Aussie coal in permanent decline: report

·2-min read

State budgets may be raking in royalties from thermal coal exports now but governments need to prepare for a bleaker future, and job losses.

A report by the independent Institute for Energy Economics and Financial Analysis shows key allies are turning to renewable energy and away from coal-fired power in response to the energy crisis and high prices.

The strong returns for Australian coal miners contrast strongly with the long-term outlook for export volumes, which is one of "permanent decline", analyst Simon Nicholas said on Wednesday.

The Russian invasion of Ukraine has seen a push for energy security and cleaner energy production, with the long-term fate of Australian coal exports largely outside the control of state and federal governments.

Australia's coal exports made up almost one fifth (19 per cent) of the global thermal coal trade in 2021, with Indonesian exports at 42 per cent, official data shows.

Most of Australia's thermal coal exports are from NSW, where the state government last year forecast a long-term decline in the major industry.

Report co-author Andrew Gorringe said the accelerating transition in Asia could push export volumes down more quickly, and closer to the NSW Treasury's "worst case" scenario of zero by 2042.

"At this stage of the energy transition, high prices will destroy long-term demand for coal even faster," Mr Gorringe said.

He said declining demand will also cut hundreds of mining jobs per year and the only question is whether that transition will be planned and orderly, or chaotic.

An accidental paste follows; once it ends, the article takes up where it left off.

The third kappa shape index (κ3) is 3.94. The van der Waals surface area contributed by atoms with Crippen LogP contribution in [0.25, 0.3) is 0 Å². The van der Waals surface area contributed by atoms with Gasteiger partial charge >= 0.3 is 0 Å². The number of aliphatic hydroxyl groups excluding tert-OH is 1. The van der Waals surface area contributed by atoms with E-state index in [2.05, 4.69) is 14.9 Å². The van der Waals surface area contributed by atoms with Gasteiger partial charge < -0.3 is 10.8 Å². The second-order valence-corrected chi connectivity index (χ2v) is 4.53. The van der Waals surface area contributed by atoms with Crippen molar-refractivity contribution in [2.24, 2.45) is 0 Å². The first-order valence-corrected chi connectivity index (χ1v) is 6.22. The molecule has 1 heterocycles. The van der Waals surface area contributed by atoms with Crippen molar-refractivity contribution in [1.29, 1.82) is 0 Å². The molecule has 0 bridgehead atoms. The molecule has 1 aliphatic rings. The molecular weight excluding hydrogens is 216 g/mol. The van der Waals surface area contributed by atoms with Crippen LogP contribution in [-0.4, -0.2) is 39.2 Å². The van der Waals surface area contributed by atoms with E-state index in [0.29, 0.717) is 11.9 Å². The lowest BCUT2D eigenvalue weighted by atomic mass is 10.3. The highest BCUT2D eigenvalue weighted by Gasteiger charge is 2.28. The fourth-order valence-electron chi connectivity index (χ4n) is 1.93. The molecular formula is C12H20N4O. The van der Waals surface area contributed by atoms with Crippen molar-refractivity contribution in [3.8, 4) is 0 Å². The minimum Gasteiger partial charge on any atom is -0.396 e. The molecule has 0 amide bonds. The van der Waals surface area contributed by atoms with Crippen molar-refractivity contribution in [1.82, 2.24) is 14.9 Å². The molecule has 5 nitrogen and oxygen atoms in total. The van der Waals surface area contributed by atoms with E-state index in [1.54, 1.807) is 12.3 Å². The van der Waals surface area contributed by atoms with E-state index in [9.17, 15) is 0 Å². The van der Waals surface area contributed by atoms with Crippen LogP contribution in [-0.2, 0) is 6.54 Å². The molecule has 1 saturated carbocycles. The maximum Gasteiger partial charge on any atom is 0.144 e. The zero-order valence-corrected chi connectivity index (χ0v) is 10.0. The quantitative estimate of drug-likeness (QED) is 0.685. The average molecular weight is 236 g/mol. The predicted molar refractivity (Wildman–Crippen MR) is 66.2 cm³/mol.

As Australia's largest thermal coal buyer, Japan's pledge last year to boost its 2030 emissions reduction target is a significant hit, the report said.

As a result, Japan's new 2030 power plan relies more on renewables and will see coal and gas-fired power slashed. It is also recommitting to nuclear power and scaling up offshore wind, batteries, hydrogen and solar.

China, Australia's second-biggest market, and India are expected to rely more on domestic coal and continue to consume vast quantities for electricity generation.

Europe is replacing banned Russian coal with supplies from Australia, Columbia, the United States and South Africa, with coal imports and coal-fired power generation tipped to be higher in the near term.

However, this will not mark the start of a "renaissance" for coal-fired power in Europe, the report said.

Heightened energy security concerns and record fossil fuel prices are expected to only accelerate Europe's transition to other sources of energy.

Meanwhile, Australia's other potential markets have fallen away as Vietnam, Pakistan, Bangladesh and the Philippines significantly cut imported coal's role in long-term power planning.